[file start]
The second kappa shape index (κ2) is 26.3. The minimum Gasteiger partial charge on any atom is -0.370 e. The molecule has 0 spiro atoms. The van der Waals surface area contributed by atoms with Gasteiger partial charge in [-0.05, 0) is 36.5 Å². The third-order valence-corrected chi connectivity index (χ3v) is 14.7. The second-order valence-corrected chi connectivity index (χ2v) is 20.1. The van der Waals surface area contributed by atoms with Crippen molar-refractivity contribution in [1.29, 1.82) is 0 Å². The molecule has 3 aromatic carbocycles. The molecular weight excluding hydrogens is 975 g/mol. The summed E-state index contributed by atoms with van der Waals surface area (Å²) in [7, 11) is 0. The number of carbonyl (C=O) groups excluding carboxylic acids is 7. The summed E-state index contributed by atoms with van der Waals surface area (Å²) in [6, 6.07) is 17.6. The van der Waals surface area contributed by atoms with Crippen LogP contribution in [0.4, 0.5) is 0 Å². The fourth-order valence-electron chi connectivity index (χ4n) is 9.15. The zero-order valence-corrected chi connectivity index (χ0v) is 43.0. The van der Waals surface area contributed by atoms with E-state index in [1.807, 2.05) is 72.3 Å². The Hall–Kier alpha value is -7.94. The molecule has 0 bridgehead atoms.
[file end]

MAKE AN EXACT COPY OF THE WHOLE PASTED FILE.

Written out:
The second kappa shape index (κ2) is 26.3. The minimum Gasteiger partial charge on any atom is -0.370 e. The molecule has 0 spiro atoms. The van der Waals surface area contributed by atoms with Gasteiger partial charge in [-0.05, 0) is 36.5 Å². The third-order valence-corrected chi connectivity index (χ3v) is 14.7. The second-order valence-corrected chi connectivity index (χ2v) is 20.1. The van der Waals surface area contributed by atoms with Crippen molar-refractivity contribution in [1.29, 1.82) is 0 Å². The molecule has 3 aromatic carbocycles. The molecular weight excluding hydrogens is 975 g/mol. The summed E-state index contributed by atoms with van der Waals surface area (Å²) in [7, 11) is 0. The number of carbonyl (C=O) groups excluding carboxylic acids is 7. The summed E-state index contributed by atoms with van der Waals surface area (Å²) in [6, 6.07) is 17.6. The van der Waals surface area contributed by atoms with Crippen LogP contribution in [0.4, 0.5) is 0 Å². The fourth-order valence-electron chi connectivity index (χ4n) is 9.15. The zero-order valence-corrected chi connectivity index (χ0v) is 43.0. The van der Waals surface area contributed by atoms with E-state index in [1.807, 2.05) is 72.3 Å². The Hall–Kier alpha value is -7.94. The molecule has 0 bridgehead atoms.